Using web-based technology to teach parents the strategies of applied behavior analysis (ABA) could offer big gains for kids with autism, new research suggests. In a small study of rural parents who participated in a series of online tutorials and videoconferencing sessions, researchers found that they could help moms and dads substantially increase their knowledge of ABA and apply the techniques without forcing the families to make long drives to a clinic. The finding could have particularly big implications for families living in remote communities that lack therapy offerings, researchers said.

“Autism spectrum disorders, now estimated to affect 1 in 68 children, are just as common in rural America, but ABA-trained professionals are rare,” said Linda Heitzman-Powell of the University of Kansas who worked on the study published in the journal Focus on Autism and Other Developmental Disabilities. Heitzman-Powell and her colleagues said the training method they developed, known as Online and Applied System for Intervention Skills (OASIS) helped parents increase their knowledge of ABA strategies by an average of 39 percent. What’s more, parents who took part in the training improved their implementation of the strategies by 41 percent overall, researchers said.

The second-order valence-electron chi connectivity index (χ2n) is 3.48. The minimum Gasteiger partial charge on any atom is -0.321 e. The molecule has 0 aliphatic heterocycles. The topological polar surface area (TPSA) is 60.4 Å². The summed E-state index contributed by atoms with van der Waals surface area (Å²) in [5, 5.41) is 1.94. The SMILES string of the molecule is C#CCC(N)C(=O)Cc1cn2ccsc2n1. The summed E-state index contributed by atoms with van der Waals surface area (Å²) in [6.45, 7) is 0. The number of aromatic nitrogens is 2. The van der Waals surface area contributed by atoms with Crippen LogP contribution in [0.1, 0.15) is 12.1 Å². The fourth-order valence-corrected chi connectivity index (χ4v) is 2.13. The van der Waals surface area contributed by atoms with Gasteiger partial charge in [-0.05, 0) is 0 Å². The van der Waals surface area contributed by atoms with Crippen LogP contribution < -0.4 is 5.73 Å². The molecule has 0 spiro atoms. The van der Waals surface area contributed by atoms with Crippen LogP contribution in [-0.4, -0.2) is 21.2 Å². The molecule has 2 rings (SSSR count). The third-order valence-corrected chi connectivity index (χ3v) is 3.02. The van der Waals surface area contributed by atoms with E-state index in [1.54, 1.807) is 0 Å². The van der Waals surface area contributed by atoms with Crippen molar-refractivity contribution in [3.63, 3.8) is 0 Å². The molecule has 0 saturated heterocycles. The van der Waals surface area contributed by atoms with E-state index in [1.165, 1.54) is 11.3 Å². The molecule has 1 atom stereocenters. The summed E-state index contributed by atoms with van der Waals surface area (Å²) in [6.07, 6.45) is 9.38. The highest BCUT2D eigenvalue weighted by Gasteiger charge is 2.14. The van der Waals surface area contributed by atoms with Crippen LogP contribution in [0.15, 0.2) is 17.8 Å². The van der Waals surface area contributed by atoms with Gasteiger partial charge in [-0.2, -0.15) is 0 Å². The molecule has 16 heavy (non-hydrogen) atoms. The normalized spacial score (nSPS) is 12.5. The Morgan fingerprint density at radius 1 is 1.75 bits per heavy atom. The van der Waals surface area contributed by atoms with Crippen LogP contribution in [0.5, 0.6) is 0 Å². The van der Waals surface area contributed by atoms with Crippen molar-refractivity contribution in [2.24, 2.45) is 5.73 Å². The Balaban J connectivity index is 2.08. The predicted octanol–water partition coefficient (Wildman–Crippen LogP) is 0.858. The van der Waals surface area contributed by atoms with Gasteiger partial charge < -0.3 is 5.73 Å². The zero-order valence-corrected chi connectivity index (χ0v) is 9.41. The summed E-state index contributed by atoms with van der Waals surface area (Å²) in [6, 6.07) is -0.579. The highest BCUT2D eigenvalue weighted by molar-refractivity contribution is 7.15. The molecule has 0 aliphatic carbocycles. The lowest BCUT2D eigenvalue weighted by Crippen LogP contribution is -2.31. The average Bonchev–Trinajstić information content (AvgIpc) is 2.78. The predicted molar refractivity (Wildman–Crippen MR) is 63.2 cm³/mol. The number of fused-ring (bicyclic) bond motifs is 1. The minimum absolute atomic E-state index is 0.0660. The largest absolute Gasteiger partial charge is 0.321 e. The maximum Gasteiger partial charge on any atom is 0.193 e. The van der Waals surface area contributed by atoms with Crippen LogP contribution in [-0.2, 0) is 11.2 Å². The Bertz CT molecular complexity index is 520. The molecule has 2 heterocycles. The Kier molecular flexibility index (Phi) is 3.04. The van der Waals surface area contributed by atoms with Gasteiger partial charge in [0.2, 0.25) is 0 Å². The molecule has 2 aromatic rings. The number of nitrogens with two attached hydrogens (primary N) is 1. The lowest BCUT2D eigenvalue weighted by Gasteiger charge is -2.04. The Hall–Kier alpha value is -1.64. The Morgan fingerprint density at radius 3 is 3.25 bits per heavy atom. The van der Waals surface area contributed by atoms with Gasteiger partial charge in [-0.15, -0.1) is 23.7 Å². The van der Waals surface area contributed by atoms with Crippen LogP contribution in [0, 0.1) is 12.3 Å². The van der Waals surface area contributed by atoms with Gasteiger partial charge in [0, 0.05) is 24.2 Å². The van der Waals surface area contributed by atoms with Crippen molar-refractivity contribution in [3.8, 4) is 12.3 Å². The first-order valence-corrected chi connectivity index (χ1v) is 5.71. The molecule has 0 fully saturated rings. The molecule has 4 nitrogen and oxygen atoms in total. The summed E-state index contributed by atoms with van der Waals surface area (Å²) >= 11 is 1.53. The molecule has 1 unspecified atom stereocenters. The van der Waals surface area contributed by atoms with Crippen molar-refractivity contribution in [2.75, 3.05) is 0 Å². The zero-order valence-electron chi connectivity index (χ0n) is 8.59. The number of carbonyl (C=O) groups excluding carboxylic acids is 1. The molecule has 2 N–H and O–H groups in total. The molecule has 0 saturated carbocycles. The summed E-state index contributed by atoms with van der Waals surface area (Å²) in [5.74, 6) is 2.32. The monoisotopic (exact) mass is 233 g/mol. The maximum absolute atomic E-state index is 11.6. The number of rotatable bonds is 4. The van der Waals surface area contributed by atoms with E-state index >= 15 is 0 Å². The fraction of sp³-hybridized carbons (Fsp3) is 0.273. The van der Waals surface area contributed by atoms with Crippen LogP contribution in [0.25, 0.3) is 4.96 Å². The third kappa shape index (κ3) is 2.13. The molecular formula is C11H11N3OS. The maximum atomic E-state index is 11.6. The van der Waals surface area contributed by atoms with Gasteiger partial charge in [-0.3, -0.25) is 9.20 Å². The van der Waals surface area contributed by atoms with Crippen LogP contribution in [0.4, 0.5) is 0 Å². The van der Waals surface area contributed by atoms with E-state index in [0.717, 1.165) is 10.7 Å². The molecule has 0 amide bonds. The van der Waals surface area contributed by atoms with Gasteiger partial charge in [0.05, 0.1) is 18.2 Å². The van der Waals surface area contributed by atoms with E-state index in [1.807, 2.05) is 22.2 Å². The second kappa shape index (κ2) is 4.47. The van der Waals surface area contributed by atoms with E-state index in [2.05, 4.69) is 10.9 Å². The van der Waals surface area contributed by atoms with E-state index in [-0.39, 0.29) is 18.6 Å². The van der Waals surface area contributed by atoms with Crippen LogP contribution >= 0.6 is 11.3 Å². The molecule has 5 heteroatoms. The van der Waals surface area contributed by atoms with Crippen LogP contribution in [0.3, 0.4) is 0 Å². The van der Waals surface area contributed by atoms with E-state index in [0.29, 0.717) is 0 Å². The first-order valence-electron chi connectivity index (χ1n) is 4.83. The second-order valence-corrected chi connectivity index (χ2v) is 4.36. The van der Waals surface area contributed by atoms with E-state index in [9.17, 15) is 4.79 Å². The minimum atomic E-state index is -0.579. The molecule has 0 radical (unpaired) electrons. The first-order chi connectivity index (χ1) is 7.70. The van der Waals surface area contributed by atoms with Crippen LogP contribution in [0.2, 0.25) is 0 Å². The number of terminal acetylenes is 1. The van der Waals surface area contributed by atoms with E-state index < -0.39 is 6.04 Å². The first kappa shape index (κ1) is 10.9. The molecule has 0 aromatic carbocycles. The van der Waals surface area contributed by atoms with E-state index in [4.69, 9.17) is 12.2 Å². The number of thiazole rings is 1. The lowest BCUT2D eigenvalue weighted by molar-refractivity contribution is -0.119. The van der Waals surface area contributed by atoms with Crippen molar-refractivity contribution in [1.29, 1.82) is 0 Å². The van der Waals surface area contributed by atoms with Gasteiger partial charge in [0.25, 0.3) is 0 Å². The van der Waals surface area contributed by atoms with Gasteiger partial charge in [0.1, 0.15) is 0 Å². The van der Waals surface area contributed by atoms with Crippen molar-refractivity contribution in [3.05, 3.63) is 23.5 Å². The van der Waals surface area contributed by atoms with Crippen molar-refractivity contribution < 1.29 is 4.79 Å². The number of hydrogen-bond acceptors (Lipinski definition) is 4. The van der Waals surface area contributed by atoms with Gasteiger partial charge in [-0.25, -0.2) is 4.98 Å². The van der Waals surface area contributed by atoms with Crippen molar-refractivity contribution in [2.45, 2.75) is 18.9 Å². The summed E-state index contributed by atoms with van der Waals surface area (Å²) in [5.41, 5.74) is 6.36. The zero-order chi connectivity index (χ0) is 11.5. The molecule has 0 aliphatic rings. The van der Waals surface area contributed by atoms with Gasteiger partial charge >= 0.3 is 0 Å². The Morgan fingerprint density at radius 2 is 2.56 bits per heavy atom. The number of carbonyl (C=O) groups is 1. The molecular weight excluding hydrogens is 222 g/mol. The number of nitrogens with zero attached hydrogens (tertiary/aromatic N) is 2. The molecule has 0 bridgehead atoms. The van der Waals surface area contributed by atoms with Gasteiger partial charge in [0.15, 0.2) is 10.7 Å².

Four families with children on the spectrum participated in the study, each of whom completed a series of online tutorials and at least 13 videoconferencing sessions with a coach. Parents also used an online interface to report on their use of the strategies with their child. Since completing the initial study, researchers say they’ve further tested OASIS with nearly 40 families with similarly promising findings.